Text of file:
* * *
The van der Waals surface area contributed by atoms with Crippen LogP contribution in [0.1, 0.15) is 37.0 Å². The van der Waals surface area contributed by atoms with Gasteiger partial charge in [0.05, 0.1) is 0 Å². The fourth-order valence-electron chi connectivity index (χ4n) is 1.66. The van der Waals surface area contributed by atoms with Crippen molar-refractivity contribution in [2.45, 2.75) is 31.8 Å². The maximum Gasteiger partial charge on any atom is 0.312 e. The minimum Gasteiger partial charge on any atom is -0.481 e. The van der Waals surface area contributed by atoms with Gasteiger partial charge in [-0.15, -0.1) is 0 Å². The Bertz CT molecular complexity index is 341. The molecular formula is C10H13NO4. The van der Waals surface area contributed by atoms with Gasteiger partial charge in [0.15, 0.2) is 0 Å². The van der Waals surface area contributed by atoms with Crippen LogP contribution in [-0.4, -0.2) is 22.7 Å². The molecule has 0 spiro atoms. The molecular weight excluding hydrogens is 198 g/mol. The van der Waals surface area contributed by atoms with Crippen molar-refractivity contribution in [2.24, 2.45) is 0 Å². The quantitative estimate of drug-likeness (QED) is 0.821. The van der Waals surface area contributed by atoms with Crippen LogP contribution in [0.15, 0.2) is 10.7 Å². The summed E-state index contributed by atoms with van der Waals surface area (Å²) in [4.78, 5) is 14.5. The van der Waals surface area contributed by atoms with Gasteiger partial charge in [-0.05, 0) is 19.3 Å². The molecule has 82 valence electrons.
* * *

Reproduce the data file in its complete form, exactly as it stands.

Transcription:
The van der Waals surface area contributed by atoms with Crippen LogP contribution in [0.1, 0.15) is 37.0 Å². The van der Waals surface area contributed by atoms with Gasteiger partial charge in [0.05, 0.1) is 0 Å². The fourth-order valence-electron chi connectivity index (χ4n) is 1.66. The van der Waals surface area contributed by atoms with Crippen molar-refractivity contribution in [2.45, 2.75) is 31.8 Å². The maximum Gasteiger partial charge on any atom is 0.312 e. The minimum Gasteiger partial charge on any atom is -0.481 e. The van der Waals surface area contributed by atoms with Gasteiger partial charge in [-0.15, -0.1) is 0 Å². The Bertz CT molecular complexity index is 341. The molecular formula is C10H13NO4. The van der Waals surface area contributed by atoms with Gasteiger partial charge in [0.15, 0.2) is 0 Å². The van der Waals surface area contributed by atoms with Crippen LogP contribution in [-0.4, -0.2) is 22.7 Å². The molecule has 0 spiro atoms. The molecular weight excluding hydrogens is 198 g/mol. The van der Waals surface area contributed by atoms with Crippen molar-refractivity contribution in [2.24, 2.45) is 0 Å². The quantitative estimate of drug-likeness (QED) is 0.821. The van der Waals surface area contributed by atoms with Crippen LogP contribution in [0.15, 0.2) is 10.7 Å². The summed E-state index contributed by atoms with van der Waals surface area (Å²) in [4.78, 5) is 14.5. The van der Waals surface area contributed by atoms with Gasteiger partial charge in [-0.05, 0) is 19.3 Å². The molecule has 82 valence electrons.